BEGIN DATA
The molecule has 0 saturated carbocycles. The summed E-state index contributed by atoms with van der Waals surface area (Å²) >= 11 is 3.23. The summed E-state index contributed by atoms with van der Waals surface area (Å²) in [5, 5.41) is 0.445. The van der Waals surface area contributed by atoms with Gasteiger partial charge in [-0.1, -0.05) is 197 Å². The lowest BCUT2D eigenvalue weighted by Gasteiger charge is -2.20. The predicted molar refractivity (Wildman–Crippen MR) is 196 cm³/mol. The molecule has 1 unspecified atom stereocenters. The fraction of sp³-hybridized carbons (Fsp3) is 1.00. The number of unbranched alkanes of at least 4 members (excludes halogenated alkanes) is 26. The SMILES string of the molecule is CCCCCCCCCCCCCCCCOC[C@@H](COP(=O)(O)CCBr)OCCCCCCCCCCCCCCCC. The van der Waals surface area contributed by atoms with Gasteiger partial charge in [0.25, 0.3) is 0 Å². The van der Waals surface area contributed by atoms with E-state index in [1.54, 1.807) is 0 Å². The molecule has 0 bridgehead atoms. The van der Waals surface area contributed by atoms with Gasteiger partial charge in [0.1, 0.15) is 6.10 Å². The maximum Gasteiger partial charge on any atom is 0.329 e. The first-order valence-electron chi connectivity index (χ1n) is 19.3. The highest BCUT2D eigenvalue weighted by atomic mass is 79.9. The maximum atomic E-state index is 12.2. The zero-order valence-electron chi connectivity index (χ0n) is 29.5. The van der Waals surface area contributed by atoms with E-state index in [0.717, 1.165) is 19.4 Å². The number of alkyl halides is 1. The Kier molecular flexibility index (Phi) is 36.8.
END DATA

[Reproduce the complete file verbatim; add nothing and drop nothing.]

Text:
The molecule has 0 saturated carbocycles. The summed E-state index contributed by atoms with van der Waals surface area (Å²) >= 11 is 3.23. The summed E-state index contributed by atoms with van der Waals surface area (Å²) in [5, 5.41) is 0.445. The van der Waals surface area contributed by atoms with Gasteiger partial charge in [-0.1, -0.05) is 197 Å². The lowest BCUT2D eigenvalue weighted by Gasteiger charge is -2.20. The predicted molar refractivity (Wildman–Crippen MR) is 196 cm³/mol. The molecule has 1 unspecified atom stereocenters. The fraction of sp³-hybridized carbons (Fsp3) is 1.00. The number of unbranched alkanes of at least 4 members (excludes halogenated alkanes) is 26. The SMILES string of the molecule is CCCCCCCCCCCCCCCCOC[C@@H](COP(=O)(O)CCBr)OCCCCCCCCCCCCCCCC. The van der Waals surface area contributed by atoms with Gasteiger partial charge in [0.25, 0.3) is 0 Å². The van der Waals surface area contributed by atoms with E-state index in [1.54, 1.807) is 0 Å². The molecule has 0 bridgehead atoms. The van der Waals surface area contributed by atoms with Gasteiger partial charge in [0.1, 0.15) is 6.10 Å². The maximum Gasteiger partial charge on any atom is 0.329 e. The first-order valence-electron chi connectivity index (χ1n) is 19.3. The highest BCUT2D eigenvalue weighted by atomic mass is 79.9. The maximum atomic E-state index is 12.2. The zero-order valence-electron chi connectivity index (χ0n) is 29.5. The van der Waals surface area contributed by atoms with E-state index in [0.717, 1.165) is 19.4 Å². The number of alkyl halides is 1. The Kier molecular flexibility index (Phi) is 36.8.